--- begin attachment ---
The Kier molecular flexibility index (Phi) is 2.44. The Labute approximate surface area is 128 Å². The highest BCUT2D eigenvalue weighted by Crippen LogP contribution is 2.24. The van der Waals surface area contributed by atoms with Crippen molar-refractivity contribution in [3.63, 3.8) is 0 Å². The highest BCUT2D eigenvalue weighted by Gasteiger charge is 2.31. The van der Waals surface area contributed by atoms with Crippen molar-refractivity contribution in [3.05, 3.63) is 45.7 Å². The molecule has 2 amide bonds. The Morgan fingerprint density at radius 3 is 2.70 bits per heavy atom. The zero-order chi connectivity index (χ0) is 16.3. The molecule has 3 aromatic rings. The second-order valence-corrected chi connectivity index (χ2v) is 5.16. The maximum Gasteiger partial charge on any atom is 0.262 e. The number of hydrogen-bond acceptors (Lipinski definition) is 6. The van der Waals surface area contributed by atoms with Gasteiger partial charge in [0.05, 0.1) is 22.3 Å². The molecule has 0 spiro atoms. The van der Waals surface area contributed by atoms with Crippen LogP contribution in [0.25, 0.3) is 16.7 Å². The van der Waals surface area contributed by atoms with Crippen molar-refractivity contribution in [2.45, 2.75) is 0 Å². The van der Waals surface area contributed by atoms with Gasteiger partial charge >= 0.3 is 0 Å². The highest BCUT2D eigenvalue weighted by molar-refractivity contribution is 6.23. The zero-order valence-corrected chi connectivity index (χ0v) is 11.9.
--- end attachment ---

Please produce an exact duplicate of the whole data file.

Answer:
The Kier molecular flexibility index (Phi) is 2.44. The Labute approximate surface area is 128 Å². The highest BCUT2D eigenvalue weighted by Crippen LogP contribution is 2.24. The van der Waals surface area contributed by atoms with Crippen molar-refractivity contribution in [3.63, 3.8) is 0 Å². The highest BCUT2D eigenvalue weighted by Gasteiger charge is 2.31. The van der Waals surface area contributed by atoms with Crippen molar-refractivity contribution in [3.05, 3.63) is 45.7 Å². The molecule has 2 amide bonds. The Morgan fingerprint density at radius 3 is 2.70 bits per heavy atom. The zero-order chi connectivity index (χ0) is 16.3. The molecule has 3 aromatic rings. The second-order valence-corrected chi connectivity index (χ2v) is 5.16. The maximum Gasteiger partial charge on any atom is 0.262 e. The number of hydrogen-bond acceptors (Lipinski definition) is 6. The van der Waals surface area contributed by atoms with Gasteiger partial charge in [0.05, 0.1) is 22.3 Å². The molecule has 0 spiro atoms. The van der Waals surface area contributed by atoms with Crippen LogP contribution in [0.25, 0.3) is 16.7 Å². The van der Waals surface area contributed by atoms with Crippen molar-refractivity contribution in [2.45, 2.75) is 0 Å². The van der Waals surface area contributed by atoms with Gasteiger partial charge >= 0.3 is 0 Å². The highest BCUT2D eigenvalue weighted by molar-refractivity contribution is 6.23. The zero-order valence-corrected chi connectivity index (χ0v) is 11.9.